Wiretapping laws have protected telephone, personal, and electronic communications since the late 1960's, and these laws have become more vital over time as privacy rights erode away for the general public in many areas. Federal and state laws prohibit any unauthorized interception, recording, distribution, or use of a private conversation, although there are numerous limits and exceptions to this law. 

One limit is consent of one or both of the parties to the recording. 38 states and Federal law allow wiretapping of any conversation when one of the parties consents, which would automatically protect Veronica and Ryan as participants on this call. However, California is one of the few states that requires consent of all parties to make wiretapping legal. 

However, there may be implied consent of the Comcast employee here because his company informs customers that each call may be monitored or recorded for quality assurance purposes, which is done precisely to avoid federal wiretapping laws and FCC regulation violations.

However, the California law has another important limit in that it applies only to confidential communications, in other words, those conversations where an expectation of privacy is present. It would likely be impossible for Comcast or its employee to prove that they have any expectation of privacy on a business call from a consumer such as this. Their own recording of these same calls tend to prove otherwise. 

Bottom Line: Veronica and Ryan are safe from federal and California wiretapping laws thanks to consent and/or the call not having an expectation of confidentiality or privacy. That's good news for our friends and hopefully also for Comcast, which will hopefully change company practices and policies after the fallout from one employee following questionable company orders. 

Thanks for reading. Please provide feedback and legal-themed questions as segment suggestions to me on Twitter @BuckeyeFitzy or in the comments below.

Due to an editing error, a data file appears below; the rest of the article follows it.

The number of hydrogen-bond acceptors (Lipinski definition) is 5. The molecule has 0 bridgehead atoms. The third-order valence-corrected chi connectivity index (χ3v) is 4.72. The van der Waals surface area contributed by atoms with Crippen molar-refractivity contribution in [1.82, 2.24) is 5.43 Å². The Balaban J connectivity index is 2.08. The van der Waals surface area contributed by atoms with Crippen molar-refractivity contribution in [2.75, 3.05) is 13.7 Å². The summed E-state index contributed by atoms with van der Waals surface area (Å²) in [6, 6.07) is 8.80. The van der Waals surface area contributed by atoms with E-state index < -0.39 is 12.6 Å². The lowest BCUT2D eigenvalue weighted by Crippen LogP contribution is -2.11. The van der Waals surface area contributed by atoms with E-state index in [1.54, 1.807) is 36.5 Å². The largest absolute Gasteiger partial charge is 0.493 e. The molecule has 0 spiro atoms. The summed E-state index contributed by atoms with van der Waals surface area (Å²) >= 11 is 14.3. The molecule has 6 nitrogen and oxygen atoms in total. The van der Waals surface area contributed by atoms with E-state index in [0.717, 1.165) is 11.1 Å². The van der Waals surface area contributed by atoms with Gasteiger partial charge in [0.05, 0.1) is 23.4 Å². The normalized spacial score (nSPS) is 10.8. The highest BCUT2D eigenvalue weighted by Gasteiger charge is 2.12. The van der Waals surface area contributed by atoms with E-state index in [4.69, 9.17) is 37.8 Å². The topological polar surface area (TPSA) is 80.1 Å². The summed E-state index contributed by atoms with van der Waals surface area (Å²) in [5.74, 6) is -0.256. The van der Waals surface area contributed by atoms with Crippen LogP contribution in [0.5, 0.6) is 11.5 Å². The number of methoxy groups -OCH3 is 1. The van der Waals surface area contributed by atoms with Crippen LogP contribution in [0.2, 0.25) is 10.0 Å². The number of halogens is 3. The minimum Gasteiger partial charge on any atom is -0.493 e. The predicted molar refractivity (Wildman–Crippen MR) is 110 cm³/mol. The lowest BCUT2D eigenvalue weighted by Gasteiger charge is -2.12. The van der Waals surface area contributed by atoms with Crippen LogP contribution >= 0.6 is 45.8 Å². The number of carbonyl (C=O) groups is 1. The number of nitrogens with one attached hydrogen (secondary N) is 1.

Monday, July 21, 2014

Character Insight No. 105: Alexander Marcus

This is the latest installment in a series of "Character Insight" articles regarding the rich history of characters in the Star Trek universe.  An audio version will appear on the This Week in Trek podcast, available for direct download here.--------------------Welcome back to Character Insight!  This week, we profile Admiral Alexander Marcus from Star Trek Into Darkness, who surprisingly jumps all the way to number 6 on our best Trek movie villains countdown.

  
(Perhaps a perfection of the "Badmiral")

Alexander Marcus is an admiral who serves as the head of Starfleet during the Kirk era. He is also the father of Carol Marcus, who later has a child named David with Captain Kirk, at least in the prime timeline. So in a way, this is old grandpa Marcus. 

When Kirk is demoted following a breaking of the Prime Directive, Marcus is convinced by one of his proteges Christopher Pike to let Kirk keep serving actively as first officer on Enterprise. But that decision does not shield Kirk from annoying Marcus, especially when he can't keep quiet during a top level briefing following Khan's bombing of an archive facility in London.

Quote of the Week: "Speak Up Son, Tomorrow is too late..."

In that same briefing, Khan attacks the admirals, captains, and first officers, which leads to the unfortunate death of Christopher Pike and the re-assigning of the Enterprise to Kirk. In order to get rid of Kirk and kill two birds with one stone, Marcus sends Kirk and the Enterprise to go bomb Khan, who has taken refuge on an abandoned part of the Klingon homeworld Qo'Nos, and he sends him with 72 special torpedos which just so happen to have frozen people inside. 

Of course, Kirk listens to the better judgement of Spock and Scotty in not using the torpedos to launch a direct attack on the Klingon homeworld, especially in view of his engine problems. Khan gives himself up when he learns of the torpedos and eventually causes Kirk to open one and discover the truth. Admiral Marcus had been using the genetically-enhanced Khan to build epic warships and armaments to gear up under the guise of Section 31 for a war to be provoked with the Klingons. 


And of course, when Khan turns on Marcus and starts a one-man war with Starfleet, Marcus tries to cover his mistake by killing Khan while also provoking the war he has prepared to start. When Kirk doesn't follow this plan as expected, Marcus and his Section 31 cronies track Kirk down in the warship Vengeance and turn against the Enterprise in an effort to finally finish Khan and correct Marcus's mistake. 

This warmongering desire and his disregard for the lives of the Enterprise crew immediately turn Marcus into another villain of the film, one that Khan and Kirk must combine forces to defeat. Indeed, Damon Lindeloff has been quoted that the Marcus storyline was intended to bring a trope of Hong Kong filmmaking into the Trek movies, that being the villain and the hero needing to team up temporarily for the sake of both.